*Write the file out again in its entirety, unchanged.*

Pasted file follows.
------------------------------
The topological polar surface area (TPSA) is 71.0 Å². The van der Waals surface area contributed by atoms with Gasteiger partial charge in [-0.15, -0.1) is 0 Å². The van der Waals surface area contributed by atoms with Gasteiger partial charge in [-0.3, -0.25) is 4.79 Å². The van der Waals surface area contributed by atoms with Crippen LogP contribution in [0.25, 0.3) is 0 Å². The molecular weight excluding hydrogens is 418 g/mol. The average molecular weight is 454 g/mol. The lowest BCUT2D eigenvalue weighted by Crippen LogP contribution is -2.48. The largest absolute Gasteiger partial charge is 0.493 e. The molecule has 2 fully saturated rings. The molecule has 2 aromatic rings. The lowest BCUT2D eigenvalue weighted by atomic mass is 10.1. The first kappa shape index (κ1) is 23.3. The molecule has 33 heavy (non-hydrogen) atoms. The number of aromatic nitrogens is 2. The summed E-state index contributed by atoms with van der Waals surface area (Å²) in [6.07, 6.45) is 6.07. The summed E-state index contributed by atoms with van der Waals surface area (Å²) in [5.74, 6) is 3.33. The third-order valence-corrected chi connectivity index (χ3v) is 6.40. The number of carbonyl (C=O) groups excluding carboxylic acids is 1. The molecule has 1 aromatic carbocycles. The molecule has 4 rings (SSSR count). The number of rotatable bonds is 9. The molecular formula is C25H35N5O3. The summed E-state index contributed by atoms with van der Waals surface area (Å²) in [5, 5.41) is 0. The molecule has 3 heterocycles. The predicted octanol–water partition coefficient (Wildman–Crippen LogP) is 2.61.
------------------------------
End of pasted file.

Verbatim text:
The topological polar surface area (TPSA) is 71.0 Å². The van der Waals surface area contributed by atoms with Gasteiger partial charge in [-0.15, -0.1) is 0 Å². The van der Waals surface area contributed by atoms with Gasteiger partial charge in [-0.3, -0.25) is 4.79 Å². The van der Waals surface area contributed by atoms with Crippen LogP contribution in [0.25, 0.3) is 0 Å². The molecular weight excluding hydrogens is 418 g/mol. The average molecular weight is 454 g/mol. The lowest BCUT2D eigenvalue weighted by Crippen LogP contribution is -2.48. The largest absolute Gasteiger partial charge is 0.493 e. The molecule has 2 fully saturated rings. The molecule has 2 aromatic rings. The lowest BCUT2D eigenvalue weighted by atomic mass is 10.1. The first kappa shape index (κ1) is 23.3. The molecule has 33 heavy (non-hydrogen) atoms. The number of aromatic nitrogens is 2. The summed E-state index contributed by atoms with van der Waals surface area (Å²) in [6.07, 6.45) is 6.07. The summed E-state index contributed by atoms with van der Waals surface area (Å²) in [5.74, 6) is 3.33. The third-order valence-corrected chi connectivity index (χ3v) is 6.40. The number of carbonyl (C=O) groups excluding carboxylic acids is 1. The molecule has 1 aromatic carbocycles. The molecule has 4 rings (SSSR count). The number of rotatable bonds is 9. The molecular formula is C25H35N5O3. The summed E-state index contributed by atoms with van der Waals surface area (Å²) in [5, 5.41) is 0. The molecule has 3 heterocycles. The predicted octanol–water partition coefficient (Wildman–Crippen LogP) is 2.61.